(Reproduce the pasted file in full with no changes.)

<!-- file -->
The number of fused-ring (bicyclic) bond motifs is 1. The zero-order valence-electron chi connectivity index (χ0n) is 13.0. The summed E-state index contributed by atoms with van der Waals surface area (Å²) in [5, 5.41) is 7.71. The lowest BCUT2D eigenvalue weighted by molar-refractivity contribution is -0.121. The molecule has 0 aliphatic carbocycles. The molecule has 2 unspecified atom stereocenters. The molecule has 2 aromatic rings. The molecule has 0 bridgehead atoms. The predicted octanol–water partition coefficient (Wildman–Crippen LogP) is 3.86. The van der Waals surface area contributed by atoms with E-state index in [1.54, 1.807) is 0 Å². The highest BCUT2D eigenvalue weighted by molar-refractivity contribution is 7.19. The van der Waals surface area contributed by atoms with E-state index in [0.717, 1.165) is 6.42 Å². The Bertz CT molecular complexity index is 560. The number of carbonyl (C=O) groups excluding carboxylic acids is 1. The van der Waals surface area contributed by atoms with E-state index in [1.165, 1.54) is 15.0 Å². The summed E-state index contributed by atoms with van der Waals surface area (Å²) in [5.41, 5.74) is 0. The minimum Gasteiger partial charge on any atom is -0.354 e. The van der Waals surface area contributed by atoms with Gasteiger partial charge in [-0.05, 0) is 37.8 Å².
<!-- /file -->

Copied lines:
The number of fused-ring (bicyclic) bond motifs is 1. The zero-order valence-electron chi connectivity index (χ0n) is 13.0. The summed E-state index contributed by atoms with van der Waals surface area (Å²) in [5, 5.41) is 7.71. The lowest BCUT2D eigenvalue weighted by molar-refractivity contribution is -0.121. The molecule has 0 aliphatic carbocycles. The molecule has 2 unspecified atom stereocenters. The molecule has 2 aromatic rings. The molecule has 0 bridgehead atoms. The predicted octanol–water partition coefficient (Wildman–Crippen LogP) is 3.86. The van der Waals surface area contributed by atoms with E-state index in [1.54, 1.807) is 0 Å². The highest BCUT2D eigenvalue weighted by molar-refractivity contribution is 7.19. The van der Waals surface area contributed by atoms with E-state index in [0.717, 1.165) is 6.42 Å². The Bertz CT molecular complexity index is 560. The number of carbonyl (C=O) groups excluding carboxylic acids is 1. The van der Waals surface area contributed by atoms with E-state index in [1.165, 1.54) is 15.0 Å². The summed E-state index contributed by atoms with van der Waals surface area (Å²) in [5.41, 5.74) is 0. The minimum Gasteiger partial charge on any atom is -0.354 e. The van der Waals surface area contributed by atoms with Gasteiger partial charge in [-0.05, 0) is 37.8 Å².